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Indian-origin people in UK have same savings habit as India, says LSE study

The study titled The Cultural Origin Of Saving Behaviour establishes a link between culture and saving behaviour, using long-term data to explore the saving habits of migrants, their children and their grandchildren.

world Updated: Sep 20, 2018 08:39 IST
Prasun Sonwalkar
Prasun Sonwalkar
Hindustan Times, London
London School of Economics,Indian origin people,LSE
Pedestrians walk past a British Union flag design decorating the front of a John Lewis store front in Oxford Street in central London. (AFP File Photo)

UK-based children and grandchildren of migrants born in India and elsewhere are influenced by the same savings habits as that of their country of origin, a new study at the London School of Economics says.

Published in the PLOS One journal, the study titled The Cultural Origin Of Saving Behaviour establishes a link between culture and saving behaviour, using long-term data to explore the saving habits of migrants, their children and their grandchildren.

It found that culture impacts on saving behaviour for up to three generations.

“(The) likelihood that Indian origin people report to have saved at the end of the month is roughly 30% for all generations, which closely matches with their home country savings. In other words, India is not an outlier in our analyses,” study co-author Berkay Ozcan writes.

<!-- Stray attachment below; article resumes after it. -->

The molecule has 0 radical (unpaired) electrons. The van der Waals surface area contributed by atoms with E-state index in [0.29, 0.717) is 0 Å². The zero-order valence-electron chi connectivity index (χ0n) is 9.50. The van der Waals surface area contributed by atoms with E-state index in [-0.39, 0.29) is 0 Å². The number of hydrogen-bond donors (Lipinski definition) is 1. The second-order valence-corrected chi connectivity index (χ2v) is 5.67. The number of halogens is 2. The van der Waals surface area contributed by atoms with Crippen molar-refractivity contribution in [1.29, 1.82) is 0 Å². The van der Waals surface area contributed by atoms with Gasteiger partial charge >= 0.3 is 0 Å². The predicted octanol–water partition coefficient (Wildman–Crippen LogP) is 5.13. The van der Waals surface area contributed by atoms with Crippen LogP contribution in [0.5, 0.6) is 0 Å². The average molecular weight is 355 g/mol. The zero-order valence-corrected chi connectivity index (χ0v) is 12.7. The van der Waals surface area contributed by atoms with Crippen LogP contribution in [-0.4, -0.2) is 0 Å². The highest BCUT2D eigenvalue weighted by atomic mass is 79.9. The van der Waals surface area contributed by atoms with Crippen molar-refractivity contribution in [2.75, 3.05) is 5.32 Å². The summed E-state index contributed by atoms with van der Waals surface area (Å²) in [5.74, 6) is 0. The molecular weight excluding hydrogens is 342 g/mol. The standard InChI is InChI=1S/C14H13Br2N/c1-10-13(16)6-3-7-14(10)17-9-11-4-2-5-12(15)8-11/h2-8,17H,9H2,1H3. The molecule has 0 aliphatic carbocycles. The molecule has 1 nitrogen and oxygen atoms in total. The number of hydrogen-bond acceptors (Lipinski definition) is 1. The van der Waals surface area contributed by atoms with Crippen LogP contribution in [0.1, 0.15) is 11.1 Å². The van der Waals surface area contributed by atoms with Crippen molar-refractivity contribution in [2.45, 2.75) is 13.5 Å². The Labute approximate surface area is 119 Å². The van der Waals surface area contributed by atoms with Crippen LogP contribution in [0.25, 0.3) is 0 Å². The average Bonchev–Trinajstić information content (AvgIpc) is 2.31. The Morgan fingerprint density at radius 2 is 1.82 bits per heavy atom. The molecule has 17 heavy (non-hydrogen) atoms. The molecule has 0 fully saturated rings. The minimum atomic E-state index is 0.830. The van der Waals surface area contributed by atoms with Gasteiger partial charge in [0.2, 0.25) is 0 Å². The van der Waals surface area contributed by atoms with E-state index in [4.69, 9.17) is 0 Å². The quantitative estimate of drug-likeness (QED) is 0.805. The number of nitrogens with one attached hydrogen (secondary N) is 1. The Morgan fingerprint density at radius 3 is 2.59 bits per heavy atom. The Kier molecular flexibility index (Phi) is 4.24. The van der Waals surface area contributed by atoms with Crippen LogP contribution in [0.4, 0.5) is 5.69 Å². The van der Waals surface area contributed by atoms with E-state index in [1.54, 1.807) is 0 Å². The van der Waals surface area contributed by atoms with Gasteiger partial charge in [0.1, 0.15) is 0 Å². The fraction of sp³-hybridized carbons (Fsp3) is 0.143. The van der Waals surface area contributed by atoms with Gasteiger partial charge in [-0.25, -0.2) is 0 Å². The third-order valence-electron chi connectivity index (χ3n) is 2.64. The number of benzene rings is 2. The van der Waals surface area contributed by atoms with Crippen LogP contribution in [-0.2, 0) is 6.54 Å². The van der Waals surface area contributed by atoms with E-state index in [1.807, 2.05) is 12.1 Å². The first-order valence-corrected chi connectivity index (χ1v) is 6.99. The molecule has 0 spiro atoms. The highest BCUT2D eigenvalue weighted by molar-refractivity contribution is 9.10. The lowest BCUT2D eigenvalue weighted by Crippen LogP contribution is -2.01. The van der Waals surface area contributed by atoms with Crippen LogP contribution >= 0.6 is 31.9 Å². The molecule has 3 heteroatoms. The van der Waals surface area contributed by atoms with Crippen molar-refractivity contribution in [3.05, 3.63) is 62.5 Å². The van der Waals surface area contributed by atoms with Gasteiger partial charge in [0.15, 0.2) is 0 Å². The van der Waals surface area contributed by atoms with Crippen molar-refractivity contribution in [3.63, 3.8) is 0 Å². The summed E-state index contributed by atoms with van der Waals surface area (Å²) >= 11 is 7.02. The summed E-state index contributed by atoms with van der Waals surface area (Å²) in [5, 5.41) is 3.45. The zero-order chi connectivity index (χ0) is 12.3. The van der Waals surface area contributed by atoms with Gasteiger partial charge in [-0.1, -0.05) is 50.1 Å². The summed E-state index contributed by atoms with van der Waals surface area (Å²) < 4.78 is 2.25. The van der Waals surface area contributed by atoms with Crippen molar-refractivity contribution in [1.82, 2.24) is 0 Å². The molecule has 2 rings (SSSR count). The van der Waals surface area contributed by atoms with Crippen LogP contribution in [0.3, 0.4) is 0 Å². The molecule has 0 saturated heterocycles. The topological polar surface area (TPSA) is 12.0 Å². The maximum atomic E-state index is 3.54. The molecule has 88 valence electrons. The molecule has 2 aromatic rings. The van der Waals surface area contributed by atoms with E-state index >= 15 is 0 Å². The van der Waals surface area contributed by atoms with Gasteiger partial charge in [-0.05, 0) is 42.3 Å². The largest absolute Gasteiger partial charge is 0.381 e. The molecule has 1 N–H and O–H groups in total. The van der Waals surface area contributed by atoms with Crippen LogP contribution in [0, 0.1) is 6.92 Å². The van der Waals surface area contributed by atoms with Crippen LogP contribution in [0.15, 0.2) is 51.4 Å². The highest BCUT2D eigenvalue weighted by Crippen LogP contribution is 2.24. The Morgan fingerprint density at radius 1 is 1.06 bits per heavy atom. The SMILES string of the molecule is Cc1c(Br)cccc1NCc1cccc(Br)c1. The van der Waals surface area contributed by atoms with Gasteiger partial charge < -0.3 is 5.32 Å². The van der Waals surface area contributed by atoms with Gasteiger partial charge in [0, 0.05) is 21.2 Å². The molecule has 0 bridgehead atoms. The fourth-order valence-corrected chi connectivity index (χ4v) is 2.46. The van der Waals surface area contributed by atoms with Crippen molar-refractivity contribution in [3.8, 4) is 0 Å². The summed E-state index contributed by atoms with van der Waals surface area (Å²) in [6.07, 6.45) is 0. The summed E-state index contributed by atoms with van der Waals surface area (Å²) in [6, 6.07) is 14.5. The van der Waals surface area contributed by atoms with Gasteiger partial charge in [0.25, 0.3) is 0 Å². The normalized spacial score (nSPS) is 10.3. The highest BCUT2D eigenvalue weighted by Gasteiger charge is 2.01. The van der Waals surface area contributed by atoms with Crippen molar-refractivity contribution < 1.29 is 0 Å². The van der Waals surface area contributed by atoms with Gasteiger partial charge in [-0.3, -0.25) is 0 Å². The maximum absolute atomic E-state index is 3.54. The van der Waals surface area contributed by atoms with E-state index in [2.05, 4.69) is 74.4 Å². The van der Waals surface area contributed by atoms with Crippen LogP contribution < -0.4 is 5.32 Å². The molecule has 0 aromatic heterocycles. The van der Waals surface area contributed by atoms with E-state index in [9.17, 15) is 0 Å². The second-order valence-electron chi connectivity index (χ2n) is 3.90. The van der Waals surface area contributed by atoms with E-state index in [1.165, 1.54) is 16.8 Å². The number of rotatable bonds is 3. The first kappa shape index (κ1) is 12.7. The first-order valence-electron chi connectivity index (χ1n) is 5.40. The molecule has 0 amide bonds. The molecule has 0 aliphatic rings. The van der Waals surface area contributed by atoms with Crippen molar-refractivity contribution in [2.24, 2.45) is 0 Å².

The focus on the UK enabled the researchers to observe people from many different countries of origin in the same environment (the UK) and isolate culture as the factor determining people’s saving habits.

The researchers found that despite living under different economic and institutional conditions — such as a different tax and welfare system — to their country of birth, the money-saving behaviour of migrants and their children and grandchildren still tended to reflect that of their birth country.

For example, the UK-born children and grandchildren of people born in countries with high saving rates, such as China, tended to save at a higher rate. Likewise, the children and grandchildren of those from countries with low-saving rates tended to save at a lower rate.

The researchers suggest this is because different cultures place different levels of importance on saving which leads to ingrained saving behaviours and norms which continue to influence people’s behaviour outside of their birth country.

These norms are then passed down the generations through what the researchers call “intergenerational cultural transmission”, where parents pass their beliefs and values onto their children.

Ozcan adds: “This study is important because it contributes to understanding the determinants of saving behaviour…Our research shows that culture is an important determinant and should be taken into account when designing incentives and policies for saving behaviour.”

First Published: Sep 20, 2018 08:38 IST